Harold F. Schiffman
haroldfs at ccat.sas.upenn.edu
Mon Apr 11 13:12:17 UTC 2005
April 10, 2005
KATE GOLDEN/Ma-Tsu Valley Frontiersman (Alaska)
CHICKALOON - At the village's all-ages Ahtna language class, kids from 6
to 60 acted out everything from fiddlehead ferns to moose calves.
Appreciative audience members called out their guesses and heckled the
actors. A roster going around listed eight teachers and eight students. As
usual, neither generation nor demeanor gave a clue as to which ones were
"Hit me!" Calin Wade challenged his mother. Angie Wade turned up a flash
card with a fish on it. "Trout," she said. "Tsabaey," he said. "How much
you want to bet?" The issue was solved with another flip of the cards and
a word from teacher Sondra Stuart. He was right, and he gloated. These
games have serious import. Kari Johns, educational director of
Chickaloon's Ya Ne Dah Ah village school, which the children attend, said,
"We're doing it to keep a language alive."
Katie Wade, Calin's great-grandmother, has not had a full-blown Ahtna
conversation in years. "I cannot tell a story in my own language," she
said. Growing up in Chickaloon, Wade acted as go-between between her
traditional, Ahtna-speaking maternal grandparents and her white,
English-speaking, bootlegger father. The Indian side, she said, was much
richer: They sang, danced and told stories constantly. Ahtna, she
remembered, was a fun language. She and her siblings made up words, used
it as a secret language and played tricks on people.
Stories were funnier in Ahtna. Now, she is the only fluent speaker of her
dialect. At some point, she vowed, "I miss it so much I'm going to try to
teach those kids to how to talk to me." Ten years ago, Wade started
teaching the younger generations of the Chickaloon tribe. Two of her
earliest students, Stuart and Daniel Harrison, are now the main teachers.
The kids aren't far enough along yet to shoot the breeze with Wade. And
disuse has jumbled her syntax over the years. But she's hopeful that Ahtna
"I think (they) can get pretty far with it," she said.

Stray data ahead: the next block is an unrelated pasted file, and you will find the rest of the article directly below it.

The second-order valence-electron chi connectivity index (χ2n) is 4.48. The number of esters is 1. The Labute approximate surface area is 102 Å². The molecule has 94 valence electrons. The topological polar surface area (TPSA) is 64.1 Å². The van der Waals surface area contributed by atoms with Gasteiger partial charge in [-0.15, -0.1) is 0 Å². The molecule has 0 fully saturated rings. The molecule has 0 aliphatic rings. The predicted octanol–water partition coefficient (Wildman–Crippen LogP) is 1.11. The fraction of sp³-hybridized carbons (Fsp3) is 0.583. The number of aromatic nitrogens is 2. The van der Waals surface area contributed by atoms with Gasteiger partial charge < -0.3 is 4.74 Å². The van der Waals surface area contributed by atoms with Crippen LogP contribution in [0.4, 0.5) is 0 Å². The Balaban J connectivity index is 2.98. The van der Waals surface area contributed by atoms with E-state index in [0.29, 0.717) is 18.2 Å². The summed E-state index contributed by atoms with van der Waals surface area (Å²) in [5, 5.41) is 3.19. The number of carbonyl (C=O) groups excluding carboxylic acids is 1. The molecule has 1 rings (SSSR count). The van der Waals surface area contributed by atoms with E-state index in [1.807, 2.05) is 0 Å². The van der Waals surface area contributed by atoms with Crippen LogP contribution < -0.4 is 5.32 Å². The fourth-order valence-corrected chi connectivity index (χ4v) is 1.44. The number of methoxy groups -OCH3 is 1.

Difficult for oldsters
Brainwise, children always have the advantage in learning languages. There
are a few things, however, that make Ahtna inherently more challenging for
adults. Once hard-wired, the alphabets we learn as children are difficult
to expand. And there are some sounds in Athabaskan languages that don't
occur in English. For example, where English recognizes just the letter t,
Ahtna makes words with the variations t', tl, tl', ts and ts'. Athabaskan
expert Siri Tuttle, an assistant professor at the University of Alaska
Fairbanks, calls the language "smooth and lovely and musical."
Angie Wade laughed as she complained, "'Grass,' 'hand' and 'butt' all
sound the same." Both words and sentences are structured differently than
English. Tuttle said that verbs seem to be "inside out," rare among the
world's languages. Wade said that translating sentences is "like
unscrewing some puzzle." And a little twist to a syllable can change the
meaning of a word so drastically that the corresponding English fix would
be to add a whole new sentence.
The form of a verb can vary around several dimensions, indicating time and
the way an action is carried out. Take the verb "chop," for example.
Dozens of variations could indicate whether the object was chopped now,
yesterday, in half, or whether it was hewn into a certain shape. "The
language forces you to pay extremely close attention to the way actions
are carried out," said Gary Holden, assistant professor of linguistics at
University of Alaska Fairbanks. "The way you can include nouns inside
verbs, verbs inside nouns - you can make words that have really deep
meaning," Tuttle said. "Ahtna ... has really remarkable poetic
Blame the white man
It's easy to point blame for the murder of Alaskan Native languages,
Holden said. The history is not pretty. Nearly a century of official
language policy not only favored English but in many cases forbade the use
of native languages. "They made everybody so afraid," Katie Wade said.
Now, there are those who grew up hearing the language but who cut it off
from themselves - "passive speakers," in linguists' argot. They understand
the language, but often they can't get past their psychological
conditioning to speak it.
Wade said she escaped brainwashing because she never went to school. "I